Trailing 75-72 heading into the fourth quarter, Boston's second unit for the game - made up of Nate Robinson, Tony Allen, Marquis Daniels, Glen Davis, and Shelden Williams - proceeded to outscore their Detroit counterparts 14-4 over the course of the first three minutes and 49 seconds of the quarter, capped off by a Robinson three-pointer (one of his three three-pointers in the final frame) at the 8:11 mark.
Rasheed Wallace (starting in place of the flu-stricken Kendrick Perkins) replaced Williams at the 7:16 mark of the quarter, and Robinson added his third and final three of the period just nine seconds later for good measure, giving Boston an 89-81 lead. His three polished off a much needed 17-6 overall run to start the final frame.
It's typically the NBA norm for teams to hope their benches won't waste their starters' initial efforts, but last night, it was the Celtics hoping the starters wouldn't waste the bench's pristine effort at the outset of the fourth quarter. Indeed, the key word that must be stressed is effort, for the bench gave a helluva lot of it in the first five minutes of the fourth.
At long last we're finally starting to talk about Glen Davis' play more than we are his seemingly never-ending antics and head-scratching nicknames. The man appears hungry for more than food these days, as evidenced by his relentless aggression last night. He took 14 shots, made five of them, teamed nicely with Williams on the glass (he kept more balls alive than he secured), and drew an important charge on Ben Gordon with 6:12 remaining.
Williams, Davis's front court mate, seeing his first action in what seems like weeks, finished with a respectable six points and four rebounds in 16 minutes. While he and Davis might, at times, make for an undersized front court pairing, if they can continue to contribute the hustle and energy that was on display last night, they'll surely negate any size they might be giving up. Even if Williams fails to find consistent minutes from here on out, Doc Rivers must know by now he has a guy he can rely on, if nothing else.
What's interesting is the noticeable increase in effort from the second unit, on a night when Rasheed Wallace wasn't a part of it. The pine guys came locked and loaded with a killer instinct, yet the starters (with Wallace at center) - who held an eight-point lead with 7:49 left in the third quarter - failed to close out the Pistons heading into the fourth. Is there a correlation there? Is Wallace indeed the anti-killer instinct parasite that's plaguing this team at times right now? Perhaps.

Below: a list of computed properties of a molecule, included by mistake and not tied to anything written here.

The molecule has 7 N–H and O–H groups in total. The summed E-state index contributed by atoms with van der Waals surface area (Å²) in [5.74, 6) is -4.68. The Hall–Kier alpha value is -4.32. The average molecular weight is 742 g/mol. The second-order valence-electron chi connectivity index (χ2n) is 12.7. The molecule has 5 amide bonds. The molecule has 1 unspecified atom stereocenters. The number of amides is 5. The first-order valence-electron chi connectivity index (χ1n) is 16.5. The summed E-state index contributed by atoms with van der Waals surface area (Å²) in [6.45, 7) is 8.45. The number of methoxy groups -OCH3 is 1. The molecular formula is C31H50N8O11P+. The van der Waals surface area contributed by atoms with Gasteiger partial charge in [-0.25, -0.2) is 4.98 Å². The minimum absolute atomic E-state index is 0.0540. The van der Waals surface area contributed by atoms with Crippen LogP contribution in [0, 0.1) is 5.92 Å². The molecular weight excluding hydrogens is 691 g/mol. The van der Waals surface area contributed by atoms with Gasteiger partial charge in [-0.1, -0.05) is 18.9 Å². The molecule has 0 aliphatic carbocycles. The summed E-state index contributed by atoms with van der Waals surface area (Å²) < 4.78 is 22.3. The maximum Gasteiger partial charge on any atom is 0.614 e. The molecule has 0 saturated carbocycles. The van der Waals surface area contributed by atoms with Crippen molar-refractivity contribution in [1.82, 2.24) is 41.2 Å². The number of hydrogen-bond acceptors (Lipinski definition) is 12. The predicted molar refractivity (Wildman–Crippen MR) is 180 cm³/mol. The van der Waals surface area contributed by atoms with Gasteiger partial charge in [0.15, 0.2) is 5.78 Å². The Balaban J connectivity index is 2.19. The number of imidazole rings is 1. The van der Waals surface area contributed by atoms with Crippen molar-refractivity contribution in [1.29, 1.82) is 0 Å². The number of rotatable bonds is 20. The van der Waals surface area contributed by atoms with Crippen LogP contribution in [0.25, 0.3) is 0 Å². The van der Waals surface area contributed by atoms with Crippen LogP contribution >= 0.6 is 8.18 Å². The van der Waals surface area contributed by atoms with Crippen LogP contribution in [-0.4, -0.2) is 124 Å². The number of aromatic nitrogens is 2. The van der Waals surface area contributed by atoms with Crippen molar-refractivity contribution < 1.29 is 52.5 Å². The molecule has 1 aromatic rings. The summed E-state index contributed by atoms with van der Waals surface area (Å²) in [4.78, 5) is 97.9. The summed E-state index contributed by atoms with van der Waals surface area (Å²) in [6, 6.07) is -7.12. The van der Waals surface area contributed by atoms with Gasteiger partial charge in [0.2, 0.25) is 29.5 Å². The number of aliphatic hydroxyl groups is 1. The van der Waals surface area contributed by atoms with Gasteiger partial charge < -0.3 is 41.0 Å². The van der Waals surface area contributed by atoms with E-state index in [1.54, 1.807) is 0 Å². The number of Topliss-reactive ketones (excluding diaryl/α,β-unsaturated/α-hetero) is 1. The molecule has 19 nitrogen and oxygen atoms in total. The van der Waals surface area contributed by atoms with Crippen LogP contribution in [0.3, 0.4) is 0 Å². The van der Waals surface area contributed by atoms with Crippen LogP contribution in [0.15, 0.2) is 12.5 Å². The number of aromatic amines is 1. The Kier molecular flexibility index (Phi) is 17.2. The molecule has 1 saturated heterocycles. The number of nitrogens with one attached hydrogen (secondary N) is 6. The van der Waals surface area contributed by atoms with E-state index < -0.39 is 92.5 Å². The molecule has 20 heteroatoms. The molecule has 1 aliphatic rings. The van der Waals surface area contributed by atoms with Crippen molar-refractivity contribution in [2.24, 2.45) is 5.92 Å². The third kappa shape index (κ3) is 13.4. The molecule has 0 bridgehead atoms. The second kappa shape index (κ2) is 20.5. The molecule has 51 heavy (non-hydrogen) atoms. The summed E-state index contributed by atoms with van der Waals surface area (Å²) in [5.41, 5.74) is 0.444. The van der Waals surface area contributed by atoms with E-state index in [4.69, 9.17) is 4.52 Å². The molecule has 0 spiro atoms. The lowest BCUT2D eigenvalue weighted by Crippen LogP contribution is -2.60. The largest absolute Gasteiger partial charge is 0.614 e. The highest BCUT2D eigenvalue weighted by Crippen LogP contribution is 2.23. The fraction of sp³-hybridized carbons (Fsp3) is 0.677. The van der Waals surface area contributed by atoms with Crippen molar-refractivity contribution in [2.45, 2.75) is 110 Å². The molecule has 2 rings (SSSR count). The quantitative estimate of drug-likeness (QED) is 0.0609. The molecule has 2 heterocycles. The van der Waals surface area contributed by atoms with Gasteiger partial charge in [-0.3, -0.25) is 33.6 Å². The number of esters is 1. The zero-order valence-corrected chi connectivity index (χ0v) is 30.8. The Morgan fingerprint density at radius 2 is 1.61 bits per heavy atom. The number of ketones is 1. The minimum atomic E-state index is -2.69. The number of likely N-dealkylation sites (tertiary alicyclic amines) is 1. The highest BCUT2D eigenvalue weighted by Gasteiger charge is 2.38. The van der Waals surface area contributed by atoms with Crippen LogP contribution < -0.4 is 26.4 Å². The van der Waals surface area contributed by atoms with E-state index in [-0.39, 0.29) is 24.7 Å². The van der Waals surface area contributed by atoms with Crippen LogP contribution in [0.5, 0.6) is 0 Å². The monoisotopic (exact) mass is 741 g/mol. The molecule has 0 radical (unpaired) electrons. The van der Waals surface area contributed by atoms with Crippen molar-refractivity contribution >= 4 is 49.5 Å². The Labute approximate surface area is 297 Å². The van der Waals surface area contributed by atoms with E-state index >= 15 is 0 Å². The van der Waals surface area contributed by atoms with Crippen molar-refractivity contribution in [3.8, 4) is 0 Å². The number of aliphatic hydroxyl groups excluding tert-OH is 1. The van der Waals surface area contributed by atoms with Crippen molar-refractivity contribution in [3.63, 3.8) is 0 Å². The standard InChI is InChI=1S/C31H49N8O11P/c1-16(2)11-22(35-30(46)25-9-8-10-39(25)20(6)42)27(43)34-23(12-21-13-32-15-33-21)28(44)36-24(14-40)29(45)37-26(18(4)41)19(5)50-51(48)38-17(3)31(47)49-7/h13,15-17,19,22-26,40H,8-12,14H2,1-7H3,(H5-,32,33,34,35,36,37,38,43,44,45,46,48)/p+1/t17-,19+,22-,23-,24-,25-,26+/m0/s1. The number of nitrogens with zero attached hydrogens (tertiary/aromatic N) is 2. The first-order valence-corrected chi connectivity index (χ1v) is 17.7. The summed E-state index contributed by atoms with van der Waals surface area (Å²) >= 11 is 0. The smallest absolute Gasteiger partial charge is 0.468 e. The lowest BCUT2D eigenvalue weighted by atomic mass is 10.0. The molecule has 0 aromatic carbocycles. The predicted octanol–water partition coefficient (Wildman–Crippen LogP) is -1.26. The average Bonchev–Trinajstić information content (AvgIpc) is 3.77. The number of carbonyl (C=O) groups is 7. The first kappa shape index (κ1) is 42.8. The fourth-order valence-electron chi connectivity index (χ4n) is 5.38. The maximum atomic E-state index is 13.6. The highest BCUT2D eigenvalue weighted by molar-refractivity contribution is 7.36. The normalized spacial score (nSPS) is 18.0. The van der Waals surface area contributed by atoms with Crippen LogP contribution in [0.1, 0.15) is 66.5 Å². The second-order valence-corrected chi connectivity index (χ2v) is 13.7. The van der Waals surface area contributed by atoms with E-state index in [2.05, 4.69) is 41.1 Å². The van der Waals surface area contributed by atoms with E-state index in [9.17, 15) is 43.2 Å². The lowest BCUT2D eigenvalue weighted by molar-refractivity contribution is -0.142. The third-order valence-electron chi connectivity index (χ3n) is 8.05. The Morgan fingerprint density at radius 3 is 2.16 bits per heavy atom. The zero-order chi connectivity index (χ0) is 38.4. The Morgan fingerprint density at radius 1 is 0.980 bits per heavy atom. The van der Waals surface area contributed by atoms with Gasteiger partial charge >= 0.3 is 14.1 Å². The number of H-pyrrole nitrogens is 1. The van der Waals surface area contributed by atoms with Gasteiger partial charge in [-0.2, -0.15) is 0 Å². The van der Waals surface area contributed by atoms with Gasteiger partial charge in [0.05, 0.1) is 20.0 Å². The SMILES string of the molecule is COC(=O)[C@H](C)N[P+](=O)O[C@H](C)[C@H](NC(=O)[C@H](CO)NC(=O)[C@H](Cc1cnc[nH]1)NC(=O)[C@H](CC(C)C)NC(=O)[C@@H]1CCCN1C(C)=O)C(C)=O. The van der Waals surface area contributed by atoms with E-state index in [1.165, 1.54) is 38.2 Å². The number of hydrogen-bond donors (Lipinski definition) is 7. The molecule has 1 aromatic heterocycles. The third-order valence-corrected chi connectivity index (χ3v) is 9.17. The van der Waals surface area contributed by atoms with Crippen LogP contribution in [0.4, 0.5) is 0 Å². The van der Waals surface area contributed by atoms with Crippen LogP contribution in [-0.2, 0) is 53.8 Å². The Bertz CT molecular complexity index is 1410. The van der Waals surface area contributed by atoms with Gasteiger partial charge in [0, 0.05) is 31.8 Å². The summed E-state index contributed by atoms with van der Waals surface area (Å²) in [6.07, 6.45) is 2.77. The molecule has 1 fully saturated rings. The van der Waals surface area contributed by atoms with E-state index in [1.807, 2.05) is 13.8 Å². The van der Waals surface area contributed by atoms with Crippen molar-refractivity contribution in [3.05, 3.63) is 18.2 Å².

Nate Robinson, though, stole the show (while apparently utilizing an offensive set he ran while with the New York Knicks). While Tony Allen and Marquis Daniels did many of the little things that contributed to the bench's overall success (Daniels was a stabilizer of sorts for this group - the elder statesman, whose presence alone seemed to evoke a needed calmness in the second unit's execution.), it was Robinson who threw the daggers. Nine of his 14 points came in the fourth, all on three-pointers. His first with 11:11 remaining brought the Celtics within a point (77-76), and then his second - intersected by two Davis buckets and a Williams slam - put Boston up 86-79 with 8:11 remaining. He did what he came here to do, and on top of that, he hopped up on his Inspector Gadget spring-like feet and messed around on the boards, all while serving as a general pest in Detroit's personal space. As a whole, Boston's bench mustered 39 of the team's 105 points.
The formula worked. The bench wanted it, and they went out and got it. Let's see if Doc continues to utilize that five-man unit as the regular season rolls along.